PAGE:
South Sudan’s political rivals, president Salva Kiir and rebel leader Riek Machar, are scheduled to meet today, as they seek ways to implement a peace deal signed last year.
The two men signed a pact a year ago to end a civil war that has killed hundreds of thousands of people, displaced a third of the population and wrecked the economy.
But the roll-out of the accord, which called for a unity government, has been delayed because the government says it does not have enough money to fund disarmament and the integration of all the armed factions.
“The meeting aims at discussing the outstanding issues related to the implementation of the R-ARCSS (peace deal) with President Kiir and other head of the parties to the agreement,” Machar’s director for information, Puok Both Baluang, said.
“It will be a two-day visit”, he added.
#Sudan General Mohamed Hamdan Dagalo accompanied rebel leader Riek Machar #Juba. Machar is heading to the state House to meet pres. Kiir. pic.twitter.com/rzHzMlG5Fq— Denis Dumo (@DenisDumo) September 9, 2019
“He is expected to come and sit down with President Salva Kiir to discuss all the issues of the peace agreement and what to do in the future,” government spokesman Michael Makuei told AFP.
Kiir has not been seen with Machar since a meeting at the Vatican last April, during which Pope Francis kissed the feet of the two men accused of war crimes.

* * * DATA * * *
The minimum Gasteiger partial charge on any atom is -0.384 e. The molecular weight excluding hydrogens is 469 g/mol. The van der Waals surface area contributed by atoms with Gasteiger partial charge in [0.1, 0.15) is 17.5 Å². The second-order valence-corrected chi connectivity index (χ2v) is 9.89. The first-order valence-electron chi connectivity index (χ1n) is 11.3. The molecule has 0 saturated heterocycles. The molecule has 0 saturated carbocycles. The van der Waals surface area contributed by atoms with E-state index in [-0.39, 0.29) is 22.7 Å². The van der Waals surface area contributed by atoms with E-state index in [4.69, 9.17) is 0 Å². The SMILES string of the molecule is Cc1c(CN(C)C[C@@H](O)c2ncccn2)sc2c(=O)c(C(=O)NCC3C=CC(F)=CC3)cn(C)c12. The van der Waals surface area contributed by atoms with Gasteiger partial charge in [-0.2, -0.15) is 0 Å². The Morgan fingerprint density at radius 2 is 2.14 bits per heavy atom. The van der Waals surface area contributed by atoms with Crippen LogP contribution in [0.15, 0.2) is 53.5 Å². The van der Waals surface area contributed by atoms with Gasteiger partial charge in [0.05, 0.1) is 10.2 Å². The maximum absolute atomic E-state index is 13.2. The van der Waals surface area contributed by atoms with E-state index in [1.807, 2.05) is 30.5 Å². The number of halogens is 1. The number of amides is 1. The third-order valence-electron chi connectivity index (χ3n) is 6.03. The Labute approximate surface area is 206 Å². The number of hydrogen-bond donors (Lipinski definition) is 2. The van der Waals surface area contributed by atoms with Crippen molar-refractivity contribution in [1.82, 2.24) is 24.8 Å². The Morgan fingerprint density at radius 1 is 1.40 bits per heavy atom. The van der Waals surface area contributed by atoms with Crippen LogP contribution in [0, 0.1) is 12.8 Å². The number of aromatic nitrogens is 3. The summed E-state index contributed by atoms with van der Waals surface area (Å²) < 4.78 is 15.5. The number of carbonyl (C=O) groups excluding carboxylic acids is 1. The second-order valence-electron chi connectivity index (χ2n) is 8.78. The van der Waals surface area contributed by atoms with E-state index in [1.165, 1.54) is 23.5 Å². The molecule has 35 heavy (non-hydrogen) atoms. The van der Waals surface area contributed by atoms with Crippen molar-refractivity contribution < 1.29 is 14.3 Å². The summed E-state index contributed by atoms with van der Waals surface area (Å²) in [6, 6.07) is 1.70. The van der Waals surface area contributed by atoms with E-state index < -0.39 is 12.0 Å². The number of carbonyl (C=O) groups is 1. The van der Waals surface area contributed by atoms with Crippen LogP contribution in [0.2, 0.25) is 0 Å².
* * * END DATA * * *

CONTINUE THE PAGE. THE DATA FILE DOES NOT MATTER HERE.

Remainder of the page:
South Sudan split away from Sudan in 2011 after decades of war but plunged into its own conflict at the end of 2013 after Kiir sacked Machar as vice president.
Troops loyal to both men clashed in the capital that December and ethnically charged fighting soon spread across the state, shutting down oil fields, forcing millions to flee and killing hundreds of thousands of people.
Both sides signed a peace deal in September 2018, under pressure from international and regional powers. Machar who lives in Khartoum, has since returned to Juba just once, in October that year, to celebrate the peace deal.
A key provision of the peace deal is integration of former rebels in the army, which has still not occurred.
The cost of these measures could reach $285 million, but only $10 million has been provisioned so far.